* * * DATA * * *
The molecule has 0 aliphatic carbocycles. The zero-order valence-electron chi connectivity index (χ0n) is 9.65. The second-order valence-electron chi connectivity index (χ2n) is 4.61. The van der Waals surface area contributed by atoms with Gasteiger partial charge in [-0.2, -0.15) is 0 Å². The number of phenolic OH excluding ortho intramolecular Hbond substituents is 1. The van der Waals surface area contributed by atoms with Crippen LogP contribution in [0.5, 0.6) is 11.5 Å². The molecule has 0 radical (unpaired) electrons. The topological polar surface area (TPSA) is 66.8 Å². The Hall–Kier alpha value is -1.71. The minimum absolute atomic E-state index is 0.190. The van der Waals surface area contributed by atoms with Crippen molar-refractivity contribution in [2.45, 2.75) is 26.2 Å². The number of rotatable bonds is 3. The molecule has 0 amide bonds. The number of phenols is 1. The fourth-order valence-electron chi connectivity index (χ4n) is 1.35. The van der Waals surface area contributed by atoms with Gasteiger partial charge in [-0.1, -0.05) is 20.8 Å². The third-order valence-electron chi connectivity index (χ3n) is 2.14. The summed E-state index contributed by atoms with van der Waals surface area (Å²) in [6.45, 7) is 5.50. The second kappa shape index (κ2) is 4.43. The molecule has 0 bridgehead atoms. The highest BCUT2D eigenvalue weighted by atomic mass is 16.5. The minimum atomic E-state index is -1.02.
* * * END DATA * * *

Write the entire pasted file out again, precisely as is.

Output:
The molecule has 0 aliphatic carbocycles. The zero-order valence-electron chi connectivity index (χ0n) is 9.65. The second-order valence-electron chi connectivity index (χ2n) is 4.61. The van der Waals surface area contributed by atoms with Gasteiger partial charge in [-0.2, -0.15) is 0 Å². The number of phenolic OH excluding ortho intramolecular Hbond substituents is 1. The van der Waals surface area contributed by atoms with Crippen LogP contribution in [0.5, 0.6) is 11.5 Å². The molecule has 0 radical (unpaired) electrons. The topological polar surface area (TPSA) is 66.8 Å². The Hall–Kier alpha value is -1.71. The minimum absolute atomic E-state index is 0.190. The van der Waals surface area contributed by atoms with Crippen molar-refractivity contribution in [2.45, 2.75) is 26.2 Å². The number of rotatable bonds is 3. The molecule has 0 amide bonds. The number of phenols is 1. The fourth-order valence-electron chi connectivity index (χ4n) is 1.35. The van der Waals surface area contributed by atoms with Gasteiger partial charge in [-0.1, -0.05) is 20.8 Å². The third-order valence-electron chi connectivity index (χ3n) is 2.14. The summed E-state index contributed by atoms with van der Waals surface area (Å²) in [6.45, 7) is 5.50. The second kappa shape index (κ2) is 4.43. The molecule has 0 bridgehead atoms. The highest BCUT2D eigenvalue weighted by atomic mass is 16.5. The minimum atomic E-state index is -1.02.